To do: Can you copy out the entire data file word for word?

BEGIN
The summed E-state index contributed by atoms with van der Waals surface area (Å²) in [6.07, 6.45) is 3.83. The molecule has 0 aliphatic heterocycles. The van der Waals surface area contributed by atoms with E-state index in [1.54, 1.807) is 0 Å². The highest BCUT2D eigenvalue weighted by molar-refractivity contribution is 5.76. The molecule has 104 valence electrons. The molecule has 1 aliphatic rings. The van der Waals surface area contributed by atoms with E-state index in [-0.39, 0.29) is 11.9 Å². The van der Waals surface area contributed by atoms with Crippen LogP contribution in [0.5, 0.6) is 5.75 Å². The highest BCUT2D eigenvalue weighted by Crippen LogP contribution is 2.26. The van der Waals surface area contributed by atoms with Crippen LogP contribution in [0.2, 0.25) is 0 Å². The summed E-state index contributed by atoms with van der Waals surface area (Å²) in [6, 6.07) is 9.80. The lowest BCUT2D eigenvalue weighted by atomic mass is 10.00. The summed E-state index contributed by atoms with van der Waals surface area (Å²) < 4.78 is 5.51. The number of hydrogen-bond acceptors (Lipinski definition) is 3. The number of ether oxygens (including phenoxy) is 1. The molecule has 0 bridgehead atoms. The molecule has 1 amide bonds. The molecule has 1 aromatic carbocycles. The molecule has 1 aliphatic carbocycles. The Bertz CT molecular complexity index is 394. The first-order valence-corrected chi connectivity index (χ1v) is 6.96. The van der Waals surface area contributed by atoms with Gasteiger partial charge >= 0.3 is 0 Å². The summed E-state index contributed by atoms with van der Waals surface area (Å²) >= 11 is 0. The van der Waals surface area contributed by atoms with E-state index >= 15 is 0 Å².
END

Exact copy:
The summed E-state index contributed by atoms with van der Waals surface area (Å²) in [6.07, 6.45) is 3.83. The molecule has 0 aliphatic heterocycles. The van der Waals surface area contributed by atoms with E-state index in [1.54, 1.807) is 0 Å². The highest BCUT2D eigenvalue weighted by molar-refractivity contribution is 5.76. The molecule has 104 valence electrons. The molecule has 1 aliphatic rings. The van der Waals surface area contributed by atoms with E-state index in [-0.39, 0.29) is 11.9 Å². The van der Waals surface area contributed by atoms with Crippen LogP contribution in [0.5, 0.6) is 5.75 Å². The highest BCUT2D eigenvalue weighted by Crippen LogP contribution is 2.26. The van der Waals surface area contributed by atoms with Crippen LogP contribution in [0.2, 0.25) is 0 Å². The summed E-state index contributed by atoms with van der Waals surface area (Å²) in [6, 6.07) is 9.80. The lowest BCUT2D eigenvalue weighted by atomic mass is 10.00. The summed E-state index contributed by atoms with van der Waals surface area (Å²) < 4.78 is 5.51. The number of hydrogen-bond acceptors (Lipinski definition) is 3. The number of ether oxygens (including phenoxy) is 1. The molecule has 0 bridgehead atoms. The molecule has 1 amide bonds. The molecule has 1 aromatic carbocycles. The molecule has 1 aliphatic carbocycles. The Bertz CT molecular complexity index is 394. The first-order valence-corrected chi connectivity index (χ1v) is 6.96. The van der Waals surface area contributed by atoms with Gasteiger partial charge >= 0.3 is 0 Å². The summed E-state index contributed by atoms with van der Waals surface area (Å²) >= 11 is 0. The van der Waals surface area contributed by atoms with E-state index >= 15 is 0 Å².